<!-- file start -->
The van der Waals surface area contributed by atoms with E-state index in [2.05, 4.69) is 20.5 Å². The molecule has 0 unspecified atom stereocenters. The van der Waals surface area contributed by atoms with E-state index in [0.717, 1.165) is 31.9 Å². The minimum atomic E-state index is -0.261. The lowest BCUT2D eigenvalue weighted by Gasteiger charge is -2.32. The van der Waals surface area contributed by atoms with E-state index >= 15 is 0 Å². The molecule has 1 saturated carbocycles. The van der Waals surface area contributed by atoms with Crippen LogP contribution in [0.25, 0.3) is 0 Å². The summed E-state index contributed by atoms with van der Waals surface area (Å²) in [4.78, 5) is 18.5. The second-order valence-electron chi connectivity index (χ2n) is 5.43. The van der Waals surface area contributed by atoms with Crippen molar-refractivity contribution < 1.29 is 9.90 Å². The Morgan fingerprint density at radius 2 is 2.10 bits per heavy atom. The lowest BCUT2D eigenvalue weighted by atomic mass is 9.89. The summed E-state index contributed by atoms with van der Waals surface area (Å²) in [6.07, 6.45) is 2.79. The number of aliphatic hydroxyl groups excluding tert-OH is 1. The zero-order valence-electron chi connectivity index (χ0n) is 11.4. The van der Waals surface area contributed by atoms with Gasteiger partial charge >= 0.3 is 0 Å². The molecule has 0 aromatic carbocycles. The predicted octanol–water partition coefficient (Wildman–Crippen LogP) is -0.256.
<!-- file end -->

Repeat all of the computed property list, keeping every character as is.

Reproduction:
The van der Waals surface area contributed by atoms with E-state index in [2.05, 4.69) is 20.5 Å². The molecule has 0 unspecified atom stereocenters. The van der Waals surface area contributed by atoms with E-state index in [0.717, 1.165) is 31.9 Å². The minimum atomic E-state index is -0.261. The lowest BCUT2D eigenvalue weighted by Gasteiger charge is -2.32. The van der Waals surface area contributed by atoms with E-state index >= 15 is 0 Å². The molecule has 1 saturated carbocycles. The van der Waals surface area contributed by atoms with Crippen LogP contribution in [0.25, 0.3) is 0 Å². The summed E-state index contributed by atoms with van der Waals surface area (Å²) in [4.78, 5) is 18.5. The second-order valence-electron chi connectivity index (χ2n) is 5.43. The van der Waals surface area contributed by atoms with Crippen molar-refractivity contribution < 1.29 is 9.90 Å². The Morgan fingerprint density at radius 2 is 2.10 bits per heavy atom. The lowest BCUT2D eigenvalue weighted by atomic mass is 9.89. The summed E-state index contributed by atoms with van der Waals surface area (Å²) in [6.07, 6.45) is 2.79. The number of aliphatic hydroxyl groups excluding tert-OH is 1. The zero-order valence-electron chi connectivity index (χ0n) is 11.4. The van der Waals surface area contributed by atoms with Gasteiger partial charge >= 0.3 is 0 Å². The molecule has 0 aromatic carbocycles. The predicted octanol–water partition coefficient (Wildman–Crippen LogP) is -0.256.